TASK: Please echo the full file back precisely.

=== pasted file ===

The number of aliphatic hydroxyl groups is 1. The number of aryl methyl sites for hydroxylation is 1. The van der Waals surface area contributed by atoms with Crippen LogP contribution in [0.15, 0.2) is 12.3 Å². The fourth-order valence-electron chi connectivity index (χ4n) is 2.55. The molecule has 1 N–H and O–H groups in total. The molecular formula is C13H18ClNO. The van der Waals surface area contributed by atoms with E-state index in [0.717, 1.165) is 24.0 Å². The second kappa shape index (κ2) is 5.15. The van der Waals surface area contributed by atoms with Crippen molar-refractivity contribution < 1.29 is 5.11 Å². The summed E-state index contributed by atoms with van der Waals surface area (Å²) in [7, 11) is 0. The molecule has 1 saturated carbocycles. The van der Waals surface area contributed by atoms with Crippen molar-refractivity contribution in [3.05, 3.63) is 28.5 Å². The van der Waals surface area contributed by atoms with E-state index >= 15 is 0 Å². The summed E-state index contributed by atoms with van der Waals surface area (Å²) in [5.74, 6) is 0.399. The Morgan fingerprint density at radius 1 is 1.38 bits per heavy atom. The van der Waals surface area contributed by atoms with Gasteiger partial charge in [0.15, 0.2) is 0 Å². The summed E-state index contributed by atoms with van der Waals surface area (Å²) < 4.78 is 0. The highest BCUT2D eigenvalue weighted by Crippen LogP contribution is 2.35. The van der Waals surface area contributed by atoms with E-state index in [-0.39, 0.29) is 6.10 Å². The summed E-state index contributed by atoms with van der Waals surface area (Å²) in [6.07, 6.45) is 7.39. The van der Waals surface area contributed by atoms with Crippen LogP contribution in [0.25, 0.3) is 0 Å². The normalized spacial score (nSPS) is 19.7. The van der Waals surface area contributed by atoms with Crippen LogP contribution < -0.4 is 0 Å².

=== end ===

The number of aliphatic hydroxyl groups is 1. The number of aryl methyl sites for hydroxylation is 1. The van der Waals surface area contributed by atoms with Crippen LogP contribution in [0.15, 0.2) is 12.3 Å². The fourth-order valence-electron chi connectivity index (χ4n) is 2.55. The molecule has 1 N–H and O–H groups in total. The molecular formula is C13H18ClNO. The van der Waals surface area contributed by atoms with E-state index in [0.717, 1.165) is 24.0 Å². The second kappa shape index (κ2) is 5.15. The van der Waals surface area contributed by atoms with Crippen molar-refractivity contribution < 1.29 is 5.11 Å². The summed E-state index contributed by atoms with van der Waals surface area (Å²) in [7, 11) is 0. The molecule has 1 saturated carbocycles. The van der Waals surface area contributed by atoms with Crippen molar-refractivity contribution in [3.05, 3.63) is 28.5 Å². The van der Waals surface area contributed by atoms with E-state index >= 15 is 0 Å². The summed E-state index contributed by atoms with van der Waals surface area (Å²) in [5.74, 6) is 0.399. The Morgan fingerprint density at radius 1 is 1.38 bits per heavy atom. The van der Waals surface area contributed by atoms with Gasteiger partial charge in [0.15, 0.2) is 0 Å². The summed E-state index contributed by atoms with van der Waals surface area (Å²) < 4.78 is 0. The highest BCUT2D eigenvalue weighted by Crippen LogP contribution is 2.35. The van der Waals surface area contributed by atoms with E-state index in [-0.39, 0.29) is 6.10 Å². The summed E-state index contributed by atoms with van der Waals surface area (Å²) in [6.07, 6.45) is 7.39. The van der Waals surface area contributed by atoms with Crippen LogP contribution in [0.25, 0.3) is 0 Å². The normalized spacial score (nSPS) is 19.7. The van der Waals surface area contributed by atoms with Crippen LogP contribution < -0.4 is 0 Å².